Tuesdays-Thursdays, Saturdays, Sundays, 10 a.m.-5 p.m. and Fridays, 10 a.m.-9 p.m. Continues through June 25

American artist Shimon Attie is interested in making people aware of the historical import of public spaces that appear common. In New York he projected the written memories of long-time residents of Manhattan's Lower East Side onto former tenement buildings. For Portraits of Exile, his exhibition in Copenhagen, he submerged light boxes in a canal so that the portraits of Jewish refugees whom the government shipped to safety during World War II would remind Denmark of its heroic actions to save refugees in need, and underline the current administration's malign ambivalence to refugees. Lost in Space (After Huck), his new installation for the Saint Louis Art Museum, uses sculpture, video and audio to evoke the memories of St. Louis mytho-poetic past. A cast epoxy resin raft is the center of the piece; a corn-cob pipe, an oar and a bindle wait for their absent owners in the menacing glow of a police light. Digitally projected constellations of light appear and then wink out in the darkness surrounding the raft, while streaks of lighting race through the artificial night. free admission

Degas, Impressionism, and the Paris Millinery Trade

Tuesdays-Thursdays, Saturdays, Sundays, 10 a.m.-5 p.m. and Fridays, 10 a.m.-9 p.m. Continues through May 7

Edgar Degas may be best known for his paintings and sculptures of dancers, but he was also fascinated by high-fashion hats and the young women who made them in the fashion capital of the world. This multimedia exhibition includes 60 paintings and pastels that depict high-fashion millinery, some by Degas and others by his contemporaries Manet, Renoir, Cassatt and Toulouse-Lautrec, who were all influenced by Degas’ work. More than 40 period hats will be on display as well, many of them by the acknowledged masters of Belle Epoque millinery, including Madame Georgette and Caroline Reboux. The exhibit is free on Fridays; admission is otherwise $6 to $15. $5-$6, free on Friday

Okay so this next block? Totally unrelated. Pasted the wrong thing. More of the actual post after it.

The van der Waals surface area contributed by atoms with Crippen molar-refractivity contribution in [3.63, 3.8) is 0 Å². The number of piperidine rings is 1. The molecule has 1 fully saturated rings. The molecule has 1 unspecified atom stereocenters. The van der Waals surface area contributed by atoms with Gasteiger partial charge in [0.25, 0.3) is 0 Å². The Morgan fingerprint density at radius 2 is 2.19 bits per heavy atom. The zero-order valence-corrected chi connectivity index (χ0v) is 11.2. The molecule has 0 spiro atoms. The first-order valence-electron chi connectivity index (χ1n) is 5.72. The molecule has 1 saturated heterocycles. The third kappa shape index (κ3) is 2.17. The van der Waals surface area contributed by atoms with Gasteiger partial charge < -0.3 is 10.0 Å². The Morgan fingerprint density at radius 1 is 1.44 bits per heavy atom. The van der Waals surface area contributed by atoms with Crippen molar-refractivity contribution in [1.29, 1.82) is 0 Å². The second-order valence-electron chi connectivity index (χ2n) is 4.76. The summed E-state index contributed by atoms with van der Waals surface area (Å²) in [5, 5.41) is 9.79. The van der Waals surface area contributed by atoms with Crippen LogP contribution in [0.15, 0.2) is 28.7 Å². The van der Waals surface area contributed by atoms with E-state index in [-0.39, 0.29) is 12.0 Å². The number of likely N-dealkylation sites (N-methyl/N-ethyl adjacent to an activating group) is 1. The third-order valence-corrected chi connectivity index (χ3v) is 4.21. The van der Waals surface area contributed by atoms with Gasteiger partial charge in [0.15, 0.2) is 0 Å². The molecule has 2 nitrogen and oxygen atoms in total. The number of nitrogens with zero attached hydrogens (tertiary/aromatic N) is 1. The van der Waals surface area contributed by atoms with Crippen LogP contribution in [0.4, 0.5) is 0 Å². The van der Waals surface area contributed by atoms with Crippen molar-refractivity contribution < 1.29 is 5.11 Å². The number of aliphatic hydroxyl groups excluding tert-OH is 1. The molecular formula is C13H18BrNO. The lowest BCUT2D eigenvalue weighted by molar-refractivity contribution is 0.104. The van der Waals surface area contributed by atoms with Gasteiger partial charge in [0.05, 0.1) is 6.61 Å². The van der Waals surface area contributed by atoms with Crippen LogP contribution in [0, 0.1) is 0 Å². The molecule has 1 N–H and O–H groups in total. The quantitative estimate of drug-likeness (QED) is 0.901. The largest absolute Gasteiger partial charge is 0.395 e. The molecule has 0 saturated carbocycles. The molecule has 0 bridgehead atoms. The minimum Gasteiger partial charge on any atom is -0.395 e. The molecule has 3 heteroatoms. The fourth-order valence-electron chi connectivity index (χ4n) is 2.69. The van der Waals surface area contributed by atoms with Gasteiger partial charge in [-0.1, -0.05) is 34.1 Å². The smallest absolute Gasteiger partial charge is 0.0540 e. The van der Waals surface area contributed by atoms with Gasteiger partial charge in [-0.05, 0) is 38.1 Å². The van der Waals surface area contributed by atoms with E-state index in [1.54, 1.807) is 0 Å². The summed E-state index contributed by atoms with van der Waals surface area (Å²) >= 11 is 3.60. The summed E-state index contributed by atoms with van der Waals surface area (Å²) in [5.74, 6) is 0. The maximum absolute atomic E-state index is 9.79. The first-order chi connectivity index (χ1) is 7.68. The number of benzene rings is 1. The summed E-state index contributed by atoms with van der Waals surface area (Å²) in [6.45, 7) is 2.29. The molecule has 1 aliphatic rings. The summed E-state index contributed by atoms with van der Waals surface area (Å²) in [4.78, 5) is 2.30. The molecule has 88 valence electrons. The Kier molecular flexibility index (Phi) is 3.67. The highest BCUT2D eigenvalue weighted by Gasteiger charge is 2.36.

Nicholas Orzio's Occupied Japan

Wednesdays-Saturdays, 11 a.m.-5 p.m. Continues through May 8
phone 314-535-1999
info@iphf.org
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At age 19, Nicolas Orzio was given a rare opportunity and a great responsiblility to document the World War II recovery efforts throughout Japan during the United States Occupation. Given a camera, jeep, drivevr, and a pass signed by General Douglas MacArthur, Orzio set out for two years on his mission. The images Orzio captured in 1948 and 1949 describe in incredible detail not only the physical recover and struggle of japanese peole, but also a glimpse into the moods and emotions of men, women, and the children. Sadly, Orzio has passed on February 5, 2016. $5 Adults; $3 Students, Seniors, Military; Under 18 Free

http://iphf.org/events/nicholas-orzio/

Displacement & Migration